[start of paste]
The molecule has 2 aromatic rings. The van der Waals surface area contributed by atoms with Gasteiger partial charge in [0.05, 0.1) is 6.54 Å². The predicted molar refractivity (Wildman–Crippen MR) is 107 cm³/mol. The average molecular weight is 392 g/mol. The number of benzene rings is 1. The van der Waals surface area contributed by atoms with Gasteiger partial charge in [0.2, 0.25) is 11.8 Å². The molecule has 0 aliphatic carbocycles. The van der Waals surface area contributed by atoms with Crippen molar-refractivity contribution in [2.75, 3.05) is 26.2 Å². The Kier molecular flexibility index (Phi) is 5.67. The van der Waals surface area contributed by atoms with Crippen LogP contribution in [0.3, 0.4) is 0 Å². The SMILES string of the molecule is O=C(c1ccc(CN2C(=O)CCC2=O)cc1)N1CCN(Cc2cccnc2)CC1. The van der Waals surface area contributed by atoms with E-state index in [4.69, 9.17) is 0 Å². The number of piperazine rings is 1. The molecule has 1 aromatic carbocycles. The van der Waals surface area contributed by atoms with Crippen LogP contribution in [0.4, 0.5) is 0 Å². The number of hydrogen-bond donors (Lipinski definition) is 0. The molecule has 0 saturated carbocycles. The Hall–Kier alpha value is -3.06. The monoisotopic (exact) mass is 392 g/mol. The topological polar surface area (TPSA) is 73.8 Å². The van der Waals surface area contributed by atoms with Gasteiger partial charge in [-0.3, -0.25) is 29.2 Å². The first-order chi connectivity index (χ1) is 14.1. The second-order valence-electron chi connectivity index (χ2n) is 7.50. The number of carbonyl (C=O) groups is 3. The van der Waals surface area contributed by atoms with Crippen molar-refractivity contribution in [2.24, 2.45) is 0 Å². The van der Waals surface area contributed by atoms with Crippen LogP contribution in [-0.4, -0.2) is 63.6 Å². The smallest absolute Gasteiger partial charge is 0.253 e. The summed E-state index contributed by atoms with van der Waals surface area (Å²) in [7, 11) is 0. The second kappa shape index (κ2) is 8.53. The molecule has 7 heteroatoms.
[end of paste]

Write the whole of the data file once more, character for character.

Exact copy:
The molecule has 2 aromatic rings. The van der Waals surface area contributed by atoms with Gasteiger partial charge in [0.05, 0.1) is 6.54 Å². The predicted molar refractivity (Wildman–Crippen MR) is 107 cm³/mol. The average molecular weight is 392 g/mol. The number of benzene rings is 1. The van der Waals surface area contributed by atoms with Gasteiger partial charge in [0.2, 0.25) is 11.8 Å². The molecule has 0 aliphatic carbocycles. The van der Waals surface area contributed by atoms with Crippen molar-refractivity contribution in [2.75, 3.05) is 26.2 Å². The Kier molecular flexibility index (Phi) is 5.67. The van der Waals surface area contributed by atoms with Crippen LogP contribution in [0.3, 0.4) is 0 Å². The SMILES string of the molecule is O=C(c1ccc(CN2C(=O)CCC2=O)cc1)N1CCN(Cc2cccnc2)CC1. The van der Waals surface area contributed by atoms with E-state index in [4.69, 9.17) is 0 Å². The number of piperazine rings is 1. The molecule has 1 aromatic carbocycles. The van der Waals surface area contributed by atoms with Crippen LogP contribution in [0.4, 0.5) is 0 Å². The number of hydrogen-bond donors (Lipinski definition) is 0. The molecule has 0 saturated carbocycles. The Hall–Kier alpha value is -3.06. The monoisotopic (exact) mass is 392 g/mol. The topological polar surface area (TPSA) is 73.8 Å². The van der Waals surface area contributed by atoms with Gasteiger partial charge in [-0.3, -0.25) is 29.2 Å². The first-order chi connectivity index (χ1) is 14.1. The second-order valence-electron chi connectivity index (χ2n) is 7.50. The number of carbonyl (C=O) groups is 3. The van der Waals surface area contributed by atoms with Crippen molar-refractivity contribution in [2.24, 2.45) is 0 Å². The van der Waals surface area contributed by atoms with Crippen LogP contribution in [-0.4, -0.2) is 63.6 Å². The smallest absolute Gasteiger partial charge is 0.253 e. The summed E-state index contributed by atoms with van der Waals surface area (Å²) in [7, 11) is 0. The second kappa shape index (κ2) is 8.53. The molecule has 7 heteroatoms.